In fact, the Chief Minister's idea of organising such a grand parade at Red Road was inspired by Chandannagore, where people from all parts of the state assemble to catch a glimpse of the parade. The Durga Puja organisers also utilised the Red Road platform to spread important social messages through different art forms. Amidst the massive Durga idols on tableaus, members of all age-groups of almost all the Puja committees participating in the carnival presented a themed dance performance. Most of their performances were inspired by Bengal's communal harmony. It may be mentioned that the Chief Minister had repeatedly emphasised that communal peace and harmony has been a long-standing tradition of Bengal.
When Mamata Banerjee had announced the carnival last year, some economists, both in the country and abroad, had criticised the decoration and artworks in the pandals because of their "limited shelf life" and termed the money involved in Durga Puja as "sheer wastage." The state government's answer came in the form of Sangraha, a unique museum at Rajarhat's Eco Park that would display the artefacts and handicrafts utilised by various clubs during the festivities of Durga Puja. Chief Minister Mamata Banerjee, inaugurated the museum during her visit to Prakriti Tirtha, in February this year. It is for the first time in the state that some of the selected, best artworks displayed in various puja pandals will be preserved. It was Banerjee who first realised that if this artwork could be preserved and displayed, then many people, both from the country and abroad, would have an opportunity to witness and appreciate their intricacies.
Presently, at Sangraha in New Town, which is maintained by West Bengal Housing and Infrastructure Development Corporation (HIDCO), the handicrafts and artefacts used in the pandals of 12 community Puja committees have been put up for public display. They are Badamtala Ashar Sangha, Hindustan Park Sarbojanin Durgotsav, AK Block Salt Lake, Kolahal Durga Puja Committee, 41 Pally Haridebpur, Tridhara, Barisha Club Behala, Behala Friends Club, Kalighat Milan Sangha, Ultadanga Pallyshree, Ballygunge Cultural and Tala Barowari. The museum has come up near gate number four of Eco Park. It is fully air-conditioned and organised measures have been taken to protect the handicrafts from dust and wear and tear. It remains open between 2.30 pm and 7 pm, from Tuesdays to Sundays. HIDCO has launched a booklet containing the photographs of the artworks during their display at the different Durga Puja pandals.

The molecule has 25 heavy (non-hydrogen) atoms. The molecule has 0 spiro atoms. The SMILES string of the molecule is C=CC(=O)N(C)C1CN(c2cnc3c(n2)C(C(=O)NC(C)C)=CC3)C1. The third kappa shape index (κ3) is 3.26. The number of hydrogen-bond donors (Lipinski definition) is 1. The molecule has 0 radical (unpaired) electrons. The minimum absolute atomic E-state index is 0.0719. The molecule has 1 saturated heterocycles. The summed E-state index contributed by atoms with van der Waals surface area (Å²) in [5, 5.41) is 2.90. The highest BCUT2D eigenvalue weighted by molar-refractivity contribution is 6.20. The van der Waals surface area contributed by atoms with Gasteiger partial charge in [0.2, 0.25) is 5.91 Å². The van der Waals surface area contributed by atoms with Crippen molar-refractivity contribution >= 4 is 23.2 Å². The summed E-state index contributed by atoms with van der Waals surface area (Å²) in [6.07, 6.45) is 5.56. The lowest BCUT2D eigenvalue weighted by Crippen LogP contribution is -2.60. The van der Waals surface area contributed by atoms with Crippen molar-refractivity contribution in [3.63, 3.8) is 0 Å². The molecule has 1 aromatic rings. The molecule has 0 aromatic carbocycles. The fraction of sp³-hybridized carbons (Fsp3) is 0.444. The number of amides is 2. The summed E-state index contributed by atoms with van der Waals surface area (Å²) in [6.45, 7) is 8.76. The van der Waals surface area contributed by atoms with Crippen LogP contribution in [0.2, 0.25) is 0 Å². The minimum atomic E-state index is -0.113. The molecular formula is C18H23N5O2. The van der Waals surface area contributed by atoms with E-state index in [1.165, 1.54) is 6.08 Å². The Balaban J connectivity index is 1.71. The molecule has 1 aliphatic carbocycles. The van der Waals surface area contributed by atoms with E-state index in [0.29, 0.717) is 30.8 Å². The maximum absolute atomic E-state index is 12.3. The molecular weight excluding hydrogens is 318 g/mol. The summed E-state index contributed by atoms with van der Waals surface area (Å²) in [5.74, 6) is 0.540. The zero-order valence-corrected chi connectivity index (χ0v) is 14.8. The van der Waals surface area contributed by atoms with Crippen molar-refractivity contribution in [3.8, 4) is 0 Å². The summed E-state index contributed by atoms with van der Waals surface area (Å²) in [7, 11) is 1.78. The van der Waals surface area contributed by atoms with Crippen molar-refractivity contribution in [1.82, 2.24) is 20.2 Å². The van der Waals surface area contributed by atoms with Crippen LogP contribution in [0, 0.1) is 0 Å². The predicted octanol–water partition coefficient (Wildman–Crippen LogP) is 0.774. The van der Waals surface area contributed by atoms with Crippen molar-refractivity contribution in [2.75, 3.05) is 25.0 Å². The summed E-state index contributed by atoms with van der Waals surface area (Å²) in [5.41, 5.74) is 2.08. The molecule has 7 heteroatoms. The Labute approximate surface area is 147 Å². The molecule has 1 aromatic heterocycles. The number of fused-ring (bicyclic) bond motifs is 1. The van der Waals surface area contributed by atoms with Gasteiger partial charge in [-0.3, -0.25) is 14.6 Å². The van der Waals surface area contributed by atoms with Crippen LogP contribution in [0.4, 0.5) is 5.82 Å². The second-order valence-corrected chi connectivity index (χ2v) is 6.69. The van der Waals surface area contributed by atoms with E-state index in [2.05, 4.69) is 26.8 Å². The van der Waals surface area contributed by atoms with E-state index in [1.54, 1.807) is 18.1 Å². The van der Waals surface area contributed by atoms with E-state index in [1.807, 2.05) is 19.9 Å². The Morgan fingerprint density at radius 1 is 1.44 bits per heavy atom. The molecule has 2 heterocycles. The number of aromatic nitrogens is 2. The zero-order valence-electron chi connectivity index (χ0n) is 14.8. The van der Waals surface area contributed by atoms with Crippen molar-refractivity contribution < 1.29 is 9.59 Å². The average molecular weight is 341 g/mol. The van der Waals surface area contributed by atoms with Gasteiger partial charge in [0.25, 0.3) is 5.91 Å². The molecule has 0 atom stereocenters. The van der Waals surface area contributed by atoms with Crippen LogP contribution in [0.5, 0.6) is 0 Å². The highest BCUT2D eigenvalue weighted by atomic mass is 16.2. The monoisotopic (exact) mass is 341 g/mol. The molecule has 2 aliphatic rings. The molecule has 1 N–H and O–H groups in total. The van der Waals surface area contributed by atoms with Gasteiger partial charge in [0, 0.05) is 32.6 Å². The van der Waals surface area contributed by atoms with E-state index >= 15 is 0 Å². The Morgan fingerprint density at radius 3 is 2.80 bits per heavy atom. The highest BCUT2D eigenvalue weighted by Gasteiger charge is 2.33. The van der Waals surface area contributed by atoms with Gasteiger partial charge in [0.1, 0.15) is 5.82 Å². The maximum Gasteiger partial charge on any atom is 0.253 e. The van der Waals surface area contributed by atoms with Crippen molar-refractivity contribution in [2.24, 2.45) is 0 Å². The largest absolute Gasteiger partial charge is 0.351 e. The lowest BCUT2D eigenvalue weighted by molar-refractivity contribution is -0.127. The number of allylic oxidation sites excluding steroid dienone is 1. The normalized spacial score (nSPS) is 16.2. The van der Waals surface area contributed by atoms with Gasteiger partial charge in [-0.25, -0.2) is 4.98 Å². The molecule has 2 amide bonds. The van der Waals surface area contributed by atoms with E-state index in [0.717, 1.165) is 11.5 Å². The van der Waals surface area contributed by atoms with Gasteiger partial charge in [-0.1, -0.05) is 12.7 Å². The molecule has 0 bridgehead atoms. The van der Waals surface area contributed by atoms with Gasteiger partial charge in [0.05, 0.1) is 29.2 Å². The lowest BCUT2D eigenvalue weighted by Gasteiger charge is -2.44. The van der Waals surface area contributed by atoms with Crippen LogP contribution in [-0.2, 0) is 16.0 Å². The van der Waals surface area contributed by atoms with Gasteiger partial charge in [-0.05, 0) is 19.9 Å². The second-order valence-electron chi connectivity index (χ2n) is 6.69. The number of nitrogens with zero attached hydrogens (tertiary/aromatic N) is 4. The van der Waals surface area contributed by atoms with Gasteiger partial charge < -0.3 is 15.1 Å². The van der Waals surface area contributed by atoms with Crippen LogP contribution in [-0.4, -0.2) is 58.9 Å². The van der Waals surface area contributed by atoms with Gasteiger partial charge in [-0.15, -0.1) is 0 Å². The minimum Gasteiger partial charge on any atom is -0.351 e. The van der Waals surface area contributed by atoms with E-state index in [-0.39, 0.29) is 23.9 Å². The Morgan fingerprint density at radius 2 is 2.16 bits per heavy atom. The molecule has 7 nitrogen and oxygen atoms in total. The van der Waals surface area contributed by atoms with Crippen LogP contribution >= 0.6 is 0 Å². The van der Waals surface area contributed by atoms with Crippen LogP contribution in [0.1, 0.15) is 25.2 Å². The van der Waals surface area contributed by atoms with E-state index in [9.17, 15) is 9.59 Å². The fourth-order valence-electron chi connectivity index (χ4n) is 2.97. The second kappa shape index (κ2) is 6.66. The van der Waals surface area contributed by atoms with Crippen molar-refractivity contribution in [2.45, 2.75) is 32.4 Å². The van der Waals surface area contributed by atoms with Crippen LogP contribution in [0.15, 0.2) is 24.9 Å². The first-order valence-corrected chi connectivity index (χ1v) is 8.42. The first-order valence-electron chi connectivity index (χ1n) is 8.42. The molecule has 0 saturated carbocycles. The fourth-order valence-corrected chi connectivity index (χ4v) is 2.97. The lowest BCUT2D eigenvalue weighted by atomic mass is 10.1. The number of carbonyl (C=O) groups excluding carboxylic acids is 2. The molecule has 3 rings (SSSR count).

The Kolkata Metropolitan Development Authority had created an infrastructure for preserving the pandals and idols at a gallery in Rabindra Sarobar, in the year 2012. However, due to the lack of maintenance, the gallery did not live up to its expectations. The KMDA is presently developing the place with state-of-the-art infrastructure. It was way back in 1985, when a leading paints company had announced that they would award the best decorative Durga Pujas in the city, that the process to shift from traditional (Sabeki) puja to theme puja commenced.
As years went by, the organisers gradually transformed their pujas to a grand affair with diverse themes and larger-than-life installations. In 2016, the initiative of Banerjee to organise the carnival upped the pomp and grandeur associated with the Puja, by several notches. The pandal decoration with removable and mobile objects was positively propelled with the Chief Minister's initiative of the carnival.
Last year, there wasn't enough time to plan the procession. "This year, we hired specialised artists to decorate the tableaus, dance troupes were booked and a budget of more than a lakh had been earmarked," a puja organiser of a Ballygunge based club said.
"This Puja Carnival is the first step towards our goal of Biswa-Bangla. We will grow bigger and grander in the future," an official of the state Information and Cultural Affairs Department proudly claimed.